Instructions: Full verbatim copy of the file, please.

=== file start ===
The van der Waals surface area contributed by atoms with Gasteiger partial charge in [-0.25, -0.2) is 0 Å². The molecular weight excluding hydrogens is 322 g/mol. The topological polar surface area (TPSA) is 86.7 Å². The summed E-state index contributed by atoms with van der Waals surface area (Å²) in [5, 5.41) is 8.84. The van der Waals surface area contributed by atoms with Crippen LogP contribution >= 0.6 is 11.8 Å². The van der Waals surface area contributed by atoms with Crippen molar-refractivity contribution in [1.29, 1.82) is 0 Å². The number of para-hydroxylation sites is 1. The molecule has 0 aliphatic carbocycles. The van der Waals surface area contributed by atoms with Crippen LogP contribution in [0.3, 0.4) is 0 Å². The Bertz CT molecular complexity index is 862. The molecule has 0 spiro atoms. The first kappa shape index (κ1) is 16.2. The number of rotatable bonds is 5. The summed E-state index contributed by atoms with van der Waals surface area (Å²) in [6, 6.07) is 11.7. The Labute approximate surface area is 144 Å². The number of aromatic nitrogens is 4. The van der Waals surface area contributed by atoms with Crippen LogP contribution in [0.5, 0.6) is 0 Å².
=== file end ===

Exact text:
The van der Waals surface area contributed by atoms with Gasteiger partial charge in [-0.25, -0.2) is 0 Å². The molecular weight excluding hydrogens is 322 g/mol. The topological polar surface area (TPSA) is 86.7 Å². The summed E-state index contributed by atoms with van der Waals surface area (Å²) in [5, 5.41) is 8.84. The van der Waals surface area contributed by atoms with Crippen LogP contribution >= 0.6 is 11.8 Å². The van der Waals surface area contributed by atoms with Crippen molar-refractivity contribution in [1.29, 1.82) is 0 Å². The number of para-hydroxylation sites is 1. The molecule has 0 aliphatic carbocycles. The van der Waals surface area contributed by atoms with Crippen LogP contribution in [0.3, 0.4) is 0 Å². The Bertz CT molecular complexity index is 862. The molecule has 0 spiro atoms. The first kappa shape index (κ1) is 16.2. The number of rotatable bonds is 5. The summed E-state index contributed by atoms with van der Waals surface area (Å²) in [6, 6.07) is 11.7. The Labute approximate surface area is 144 Å². The number of aromatic nitrogens is 4. The van der Waals surface area contributed by atoms with Crippen LogP contribution in [0.5, 0.6) is 0 Å².